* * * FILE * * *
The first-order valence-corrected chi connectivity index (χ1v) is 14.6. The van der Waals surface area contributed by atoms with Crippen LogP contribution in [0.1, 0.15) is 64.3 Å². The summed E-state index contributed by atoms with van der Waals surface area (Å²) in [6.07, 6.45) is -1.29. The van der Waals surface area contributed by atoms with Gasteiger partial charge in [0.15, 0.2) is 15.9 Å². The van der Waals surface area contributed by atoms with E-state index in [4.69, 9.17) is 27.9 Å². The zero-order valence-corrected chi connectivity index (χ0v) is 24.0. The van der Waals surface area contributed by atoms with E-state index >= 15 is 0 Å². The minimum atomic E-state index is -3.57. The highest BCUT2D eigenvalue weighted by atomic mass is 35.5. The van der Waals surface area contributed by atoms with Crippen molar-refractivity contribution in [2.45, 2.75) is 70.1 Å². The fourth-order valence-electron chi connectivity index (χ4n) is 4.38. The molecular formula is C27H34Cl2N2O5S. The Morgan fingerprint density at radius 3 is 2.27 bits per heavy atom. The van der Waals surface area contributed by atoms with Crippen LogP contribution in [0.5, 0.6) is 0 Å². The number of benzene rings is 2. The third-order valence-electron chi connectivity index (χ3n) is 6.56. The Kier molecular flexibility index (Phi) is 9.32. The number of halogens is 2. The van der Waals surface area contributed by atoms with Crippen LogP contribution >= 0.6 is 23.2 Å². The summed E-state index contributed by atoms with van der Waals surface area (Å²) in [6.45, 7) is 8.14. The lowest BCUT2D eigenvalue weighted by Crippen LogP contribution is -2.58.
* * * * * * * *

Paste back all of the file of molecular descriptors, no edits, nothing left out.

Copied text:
The first-order valence-corrected chi connectivity index (χ1v) is 14.6. The van der Waals surface area contributed by atoms with Crippen LogP contribution in [0.1, 0.15) is 64.3 Å². The summed E-state index contributed by atoms with van der Waals surface area (Å²) in [6.07, 6.45) is -1.29. The van der Waals surface area contributed by atoms with Gasteiger partial charge in [0.15, 0.2) is 15.9 Å². The van der Waals surface area contributed by atoms with E-state index in [4.69, 9.17) is 27.9 Å². The zero-order valence-corrected chi connectivity index (χ0v) is 24.0. The van der Waals surface area contributed by atoms with E-state index >= 15 is 0 Å². The minimum atomic E-state index is -3.57. The highest BCUT2D eigenvalue weighted by atomic mass is 35.5. The van der Waals surface area contributed by atoms with Crippen molar-refractivity contribution in [2.45, 2.75) is 70.1 Å². The fourth-order valence-electron chi connectivity index (χ4n) is 4.38. The molecular formula is C27H34Cl2N2O5S. The Morgan fingerprint density at radius 3 is 2.27 bits per heavy atom. The van der Waals surface area contributed by atoms with Crippen LogP contribution in [0.5, 0.6) is 0 Å². The number of benzene rings is 2. The third-order valence-electron chi connectivity index (χ3n) is 6.56. The Kier molecular flexibility index (Phi) is 9.32. The number of halogens is 2. The van der Waals surface area contributed by atoms with Crippen LogP contribution >= 0.6 is 23.2 Å². The summed E-state index contributed by atoms with van der Waals surface area (Å²) in [6.45, 7) is 8.14. The lowest BCUT2D eigenvalue weighted by Crippen LogP contribution is -2.58.